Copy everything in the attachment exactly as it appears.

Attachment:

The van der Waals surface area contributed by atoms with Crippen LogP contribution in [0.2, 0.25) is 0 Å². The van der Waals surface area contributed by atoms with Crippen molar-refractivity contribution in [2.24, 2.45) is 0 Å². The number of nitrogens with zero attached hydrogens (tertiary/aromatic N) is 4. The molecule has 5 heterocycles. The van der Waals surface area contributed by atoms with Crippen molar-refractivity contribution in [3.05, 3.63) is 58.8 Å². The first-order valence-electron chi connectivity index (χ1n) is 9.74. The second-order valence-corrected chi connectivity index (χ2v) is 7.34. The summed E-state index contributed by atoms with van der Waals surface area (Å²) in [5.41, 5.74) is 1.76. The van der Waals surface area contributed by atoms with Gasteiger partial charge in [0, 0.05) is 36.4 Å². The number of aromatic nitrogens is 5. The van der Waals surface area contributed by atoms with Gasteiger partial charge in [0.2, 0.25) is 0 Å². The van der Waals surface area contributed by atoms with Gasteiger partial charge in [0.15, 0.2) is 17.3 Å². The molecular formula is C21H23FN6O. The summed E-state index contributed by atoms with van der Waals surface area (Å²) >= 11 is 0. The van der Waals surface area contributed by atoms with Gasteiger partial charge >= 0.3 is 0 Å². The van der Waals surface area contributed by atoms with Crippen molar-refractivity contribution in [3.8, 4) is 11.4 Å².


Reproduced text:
The van der Waals surface area contributed by atoms with Crippen LogP contribution in [0.2, 0.25) is 0 Å². The van der Waals surface area contributed by atoms with Crippen molar-refractivity contribution in [2.24, 2.45) is 0 Å². The number of nitrogens with zero attached hydrogens (tertiary/aromatic N) is 4. The molecule has 5 heterocycles. The van der Waals surface area contributed by atoms with Crippen molar-refractivity contribution in [3.05, 3.63) is 58.8 Å². The first-order valence-electron chi connectivity index (χ1n) is 9.74. The second-order valence-corrected chi connectivity index (χ2v) is 7.34. The summed E-state index contributed by atoms with van der Waals surface area (Å²) in [5.41, 5.74) is 1.76. The van der Waals surface area contributed by atoms with Gasteiger partial charge in [0, 0.05) is 36.4 Å². The number of aromatic nitrogens is 5. The van der Waals surface area contributed by atoms with Gasteiger partial charge in [0.2, 0.25) is 0 Å². The van der Waals surface area contributed by atoms with Gasteiger partial charge in [0.15, 0.2) is 17.3 Å². The molecular formula is C21H23FN6O. The summed E-state index contributed by atoms with van der Waals surface area (Å²) >= 11 is 0. The van der Waals surface area contributed by atoms with Gasteiger partial charge >= 0.3 is 0 Å². The van der Waals surface area contributed by atoms with Crippen molar-refractivity contribution in [3.8, 4) is 11.4 Å².